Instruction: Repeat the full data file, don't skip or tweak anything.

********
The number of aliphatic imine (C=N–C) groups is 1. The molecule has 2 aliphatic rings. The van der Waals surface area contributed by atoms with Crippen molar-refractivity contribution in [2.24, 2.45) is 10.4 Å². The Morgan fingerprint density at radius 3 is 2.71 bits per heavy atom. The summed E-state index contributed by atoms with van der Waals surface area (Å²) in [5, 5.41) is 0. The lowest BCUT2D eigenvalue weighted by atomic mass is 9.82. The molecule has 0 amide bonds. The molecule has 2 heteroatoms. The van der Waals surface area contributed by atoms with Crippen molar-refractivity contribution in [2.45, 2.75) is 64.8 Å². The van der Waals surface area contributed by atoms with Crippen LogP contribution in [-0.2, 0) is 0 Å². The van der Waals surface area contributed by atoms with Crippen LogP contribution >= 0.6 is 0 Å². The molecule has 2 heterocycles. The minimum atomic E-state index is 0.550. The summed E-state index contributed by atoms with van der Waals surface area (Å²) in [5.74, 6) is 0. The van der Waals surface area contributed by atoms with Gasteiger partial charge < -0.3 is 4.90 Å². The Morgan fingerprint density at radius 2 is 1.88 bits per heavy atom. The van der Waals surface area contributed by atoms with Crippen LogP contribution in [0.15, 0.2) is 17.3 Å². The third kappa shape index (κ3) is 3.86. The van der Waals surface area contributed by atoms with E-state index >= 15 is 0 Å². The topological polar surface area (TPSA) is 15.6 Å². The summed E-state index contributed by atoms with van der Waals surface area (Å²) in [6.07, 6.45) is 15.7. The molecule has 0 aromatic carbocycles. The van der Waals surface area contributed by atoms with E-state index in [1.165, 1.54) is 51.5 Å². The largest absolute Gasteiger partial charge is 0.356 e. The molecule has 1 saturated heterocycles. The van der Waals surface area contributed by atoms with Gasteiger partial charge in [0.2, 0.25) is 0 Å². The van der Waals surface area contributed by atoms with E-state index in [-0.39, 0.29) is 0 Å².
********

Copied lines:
The number of aliphatic imine (C=N–C) groups is 1. The molecule has 2 aliphatic rings. The van der Waals surface area contributed by atoms with Crippen molar-refractivity contribution in [2.24, 2.45) is 10.4 Å². The Morgan fingerprint density at radius 3 is 2.71 bits per heavy atom. The summed E-state index contributed by atoms with van der Waals surface area (Å²) in [5, 5.41) is 0. The lowest BCUT2D eigenvalue weighted by atomic mass is 9.82. The molecule has 0 amide bonds. The molecule has 2 heteroatoms. The van der Waals surface area contributed by atoms with Crippen molar-refractivity contribution in [2.45, 2.75) is 64.8 Å². The van der Waals surface area contributed by atoms with Crippen LogP contribution in [-0.2, 0) is 0 Å². The van der Waals surface area contributed by atoms with Crippen LogP contribution >= 0.6 is 0 Å². The molecule has 2 heterocycles. The minimum atomic E-state index is 0.550. The summed E-state index contributed by atoms with van der Waals surface area (Å²) in [5.74, 6) is 0. The van der Waals surface area contributed by atoms with Gasteiger partial charge < -0.3 is 4.90 Å². The Morgan fingerprint density at radius 2 is 1.88 bits per heavy atom. The van der Waals surface area contributed by atoms with Crippen LogP contribution in [0.15, 0.2) is 17.3 Å². The third kappa shape index (κ3) is 3.86. The van der Waals surface area contributed by atoms with E-state index >= 15 is 0 Å². The topological polar surface area (TPSA) is 15.6 Å². The summed E-state index contributed by atoms with van der Waals surface area (Å²) in [6.07, 6.45) is 15.7. The molecule has 0 aromatic carbocycles. The van der Waals surface area contributed by atoms with E-state index in [1.165, 1.54) is 51.5 Å². The largest absolute Gasteiger partial charge is 0.356 e. The molecule has 1 saturated heterocycles. The van der Waals surface area contributed by atoms with Gasteiger partial charge in [0.2, 0.25) is 0 Å². The van der Waals surface area contributed by atoms with E-state index in [-0.39, 0.29) is 0 Å².